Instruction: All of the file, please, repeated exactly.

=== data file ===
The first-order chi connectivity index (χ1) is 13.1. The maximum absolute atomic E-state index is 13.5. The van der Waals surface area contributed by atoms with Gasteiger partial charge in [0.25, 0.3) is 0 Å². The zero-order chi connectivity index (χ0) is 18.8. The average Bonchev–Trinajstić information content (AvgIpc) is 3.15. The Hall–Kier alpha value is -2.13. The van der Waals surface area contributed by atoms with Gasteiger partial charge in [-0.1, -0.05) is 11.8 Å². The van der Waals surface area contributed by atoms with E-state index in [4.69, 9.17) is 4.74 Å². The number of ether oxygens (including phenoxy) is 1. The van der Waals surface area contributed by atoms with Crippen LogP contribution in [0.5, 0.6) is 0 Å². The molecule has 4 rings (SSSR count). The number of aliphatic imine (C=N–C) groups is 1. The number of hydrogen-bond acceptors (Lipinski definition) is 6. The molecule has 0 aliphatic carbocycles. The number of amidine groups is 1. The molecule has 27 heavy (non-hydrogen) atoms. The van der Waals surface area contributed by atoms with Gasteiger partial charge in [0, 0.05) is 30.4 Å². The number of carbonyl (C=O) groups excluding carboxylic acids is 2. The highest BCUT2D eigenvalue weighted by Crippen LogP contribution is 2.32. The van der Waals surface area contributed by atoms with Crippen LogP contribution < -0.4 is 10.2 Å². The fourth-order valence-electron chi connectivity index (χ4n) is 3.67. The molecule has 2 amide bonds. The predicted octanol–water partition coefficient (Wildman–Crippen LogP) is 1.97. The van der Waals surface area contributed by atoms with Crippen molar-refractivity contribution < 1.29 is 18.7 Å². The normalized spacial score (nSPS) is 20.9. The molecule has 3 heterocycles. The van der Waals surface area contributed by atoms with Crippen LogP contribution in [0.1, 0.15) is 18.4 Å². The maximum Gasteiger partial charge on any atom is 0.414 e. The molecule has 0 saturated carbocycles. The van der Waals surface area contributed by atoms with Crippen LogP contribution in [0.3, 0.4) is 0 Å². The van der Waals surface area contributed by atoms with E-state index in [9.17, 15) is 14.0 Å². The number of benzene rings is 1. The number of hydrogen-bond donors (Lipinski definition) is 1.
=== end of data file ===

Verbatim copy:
The first-order chi connectivity index (χ1) is 13.1. The maximum absolute atomic E-state index is 13.5. The van der Waals surface area contributed by atoms with Gasteiger partial charge in [0.25, 0.3) is 0 Å². The zero-order chi connectivity index (χ0) is 18.8. The average Bonchev–Trinajstić information content (AvgIpc) is 3.15. The Hall–Kier alpha value is -2.13. The van der Waals surface area contributed by atoms with Gasteiger partial charge in [-0.1, -0.05) is 11.8 Å². The van der Waals surface area contributed by atoms with E-state index in [4.69, 9.17) is 4.74 Å². The number of ether oxygens (including phenoxy) is 1. The van der Waals surface area contributed by atoms with Crippen LogP contribution in [0.5, 0.6) is 0 Å². The molecule has 4 rings (SSSR count). The number of aliphatic imine (C=N–C) groups is 1. The number of hydrogen-bond acceptors (Lipinski definition) is 6. The molecule has 0 aliphatic carbocycles. The number of amidine groups is 1. The molecule has 27 heavy (non-hydrogen) atoms. The van der Waals surface area contributed by atoms with Gasteiger partial charge in [0, 0.05) is 30.4 Å². The number of carbonyl (C=O) groups excluding carboxylic acids is 2. The highest BCUT2D eigenvalue weighted by Crippen LogP contribution is 2.32. The van der Waals surface area contributed by atoms with Crippen LogP contribution < -0.4 is 10.2 Å². The fourth-order valence-electron chi connectivity index (χ4n) is 3.67. The molecule has 2 amide bonds. The predicted octanol–water partition coefficient (Wildman–Crippen LogP) is 1.97. The van der Waals surface area contributed by atoms with Crippen molar-refractivity contribution < 1.29 is 18.7 Å². The normalized spacial score (nSPS) is 20.9. The molecule has 3 heterocycles. The van der Waals surface area contributed by atoms with Crippen LogP contribution in [0.1, 0.15) is 18.4 Å². The maximum Gasteiger partial charge on any atom is 0.414 e. The molecule has 0 saturated carbocycles. The van der Waals surface area contributed by atoms with Crippen LogP contribution in [0.3, 0.4) is 0 Å². The van der Waals surface area contributed by atoms with E-state index in [9.17, 15) is 14.0 Å². The number of benzene rings is 1. The number of hydrogen-bond donors (Lipinski definition) is 1.